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Functional interpretation and inductive definitions
 Journal of Symbolic Logic
"... Abstract. Extending Gödel’s Dialectica interpretation, we provide a functional interpretation of classical theories of positive arithmetic inductive definitions, reducing them to theories of finitetype functionals defined using transfinite recursion on wellfounded trees. 1. ..."
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Abstract. Extending Gödel’s Dialectica interpretation, we provide a functional interpretation of classical theories of positive arithmetic inductive definitions, reducing them to theories of finitetype functionals defined using transfinite recursion on wellfounded trees. 1.
A realizability interpretation for classical arithmetic
 In Buss, Hájek, and Pudlák eds., Logic colloquium ’98, AK Peters, 57–90
, 2000
"... Summary. A constructive realizablity interpretation for classical arithmetic is presented, enabling one to extract witnessing terms from proofs of Σ1 sentences. The interpretation is shown to coincide with modified realizability, under a novel translation of classical logic to intuitionistic logic, ..."
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Summary. A constructive realizablity interpretation for classical arithmetic is presented, enabling one to extract witnessing terms from proofs of Σ1 sentences. The interpretation is shown to coincide with modified realizability, under a novel translation of classical logic to intuitionistic logic, followed by the FriedmanDragalin translation. On the other hand, a natural set of reductions for classical arithmetic is shown to be compatible with the normalization of the realizing term, implying that certain strategies for eliminating cuts and extracting a witness from the proof of a Σ1 sentence are insensitive to the order in which reductions are applied. 1
The metamathematics of ergodic theory
 THE ANNALS OF PURE AND APPLIED LOGIC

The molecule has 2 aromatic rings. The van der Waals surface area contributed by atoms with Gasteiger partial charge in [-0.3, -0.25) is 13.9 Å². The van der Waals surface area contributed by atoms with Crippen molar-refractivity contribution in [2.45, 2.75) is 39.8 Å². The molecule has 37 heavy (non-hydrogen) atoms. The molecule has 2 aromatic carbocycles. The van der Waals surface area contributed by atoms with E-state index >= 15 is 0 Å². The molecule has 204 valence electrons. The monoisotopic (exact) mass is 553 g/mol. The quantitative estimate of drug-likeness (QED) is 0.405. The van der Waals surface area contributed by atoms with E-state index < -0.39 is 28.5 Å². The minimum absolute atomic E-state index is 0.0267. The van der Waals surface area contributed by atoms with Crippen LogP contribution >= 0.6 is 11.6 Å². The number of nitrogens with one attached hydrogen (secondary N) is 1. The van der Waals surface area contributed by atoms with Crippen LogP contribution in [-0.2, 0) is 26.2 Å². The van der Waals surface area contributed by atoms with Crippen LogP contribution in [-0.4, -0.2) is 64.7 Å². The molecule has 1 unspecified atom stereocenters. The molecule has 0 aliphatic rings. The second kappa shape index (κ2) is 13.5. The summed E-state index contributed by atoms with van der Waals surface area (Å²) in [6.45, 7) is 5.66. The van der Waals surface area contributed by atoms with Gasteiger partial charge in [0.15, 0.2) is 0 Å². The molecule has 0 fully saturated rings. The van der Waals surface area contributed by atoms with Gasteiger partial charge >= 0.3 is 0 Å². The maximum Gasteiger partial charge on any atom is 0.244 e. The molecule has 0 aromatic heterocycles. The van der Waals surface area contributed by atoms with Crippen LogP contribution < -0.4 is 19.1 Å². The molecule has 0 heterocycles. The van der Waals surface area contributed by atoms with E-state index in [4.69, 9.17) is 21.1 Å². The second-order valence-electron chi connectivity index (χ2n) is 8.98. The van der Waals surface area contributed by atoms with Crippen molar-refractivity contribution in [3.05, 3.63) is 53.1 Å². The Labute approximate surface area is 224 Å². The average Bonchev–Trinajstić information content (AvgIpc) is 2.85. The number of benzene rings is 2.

, 2009
"... The metamathematical tradition, tracing back to Hilbert, employs syntactic modeling to study the methods of contemporary mathematics. A central goal has been, in particular, to explore the extent to which infinitary methods can be understood in computational or otherwise explicit terms. Ergodic theo ..."
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The metamathematical tradition, tracing back to Hilbert, employs syntactic modeling to study the methods of contemporary mathematics. A central goal has been, in particular, to explore the extent to which infinitary methods can be understood in computational or otherwise explicit terms. Ergodic theory provides rich opportunities for such analysis. Although the field has its origins in seventeenth century dynamics and nineteenth century statistical mechanics, it employs infinitary, nonconstructive, and structural methods that are characteristically modern. At the same time, computational concerns and recent applications to combinatorics and number theory force us to reconsider the constructive character of the theory and its methods. This paper surveys some recent contributions to the metamathematical study of ergodic theory, focusing on the mean and pointwise ergodic theorems and the Furstenberg structure theorem for measure preserving systems. In particular, I characterize the extent to which these theorems are nonconstructive, and explain how prooftheoretic methods can be used to locate their “constructive content.”
The computational content of classical arithmetic ∗
, 2009
"... Dedicated to Grigori Mints in honor of his seventieth birthday. Almost from the inception of Hilbert’s program, foundational and structural efforts in proof theory have been directed towards the goal of clarifying the computational content of modern mathematical methods. This essay surveys various m ..."
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Dedicated to Grigori Mints in honor of his seventieth birthday. Almost from the inception of Hilbert’s program, foundational and structural efforts in proof theory have been directed towards the goal of clarifying the computational content of modern mathematical methods. This essay surveys various methods of extracting computational information from proofs in classical firstorder arithmetic, and reflects on some of the relationships between them. Variants of the GödelGentzen doublenegation translation, some not so well known, serve to provide canonical and efficient computational interpretations of that theory. 1
Computability and analysis: the legacy of Alan Turing
, 2012
"... For most of its history, mathematics was algorithmic in nature. The geometric claims in Euclid’s Elements fall into two distinct categories: “problems, ” which assert that a construction can be carried out to meet a given specification, and “theorems, ” which assert that some property holds of a par ..."
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For most of its history, mathematics was algorithmic in nature. The geometric claims in Euclid’s Elements fall into two distinct categories: “problems, ” which assert that a construction can be carried out to meet a given specification, and “theorems, ” which assert that some property holds of a particular geometric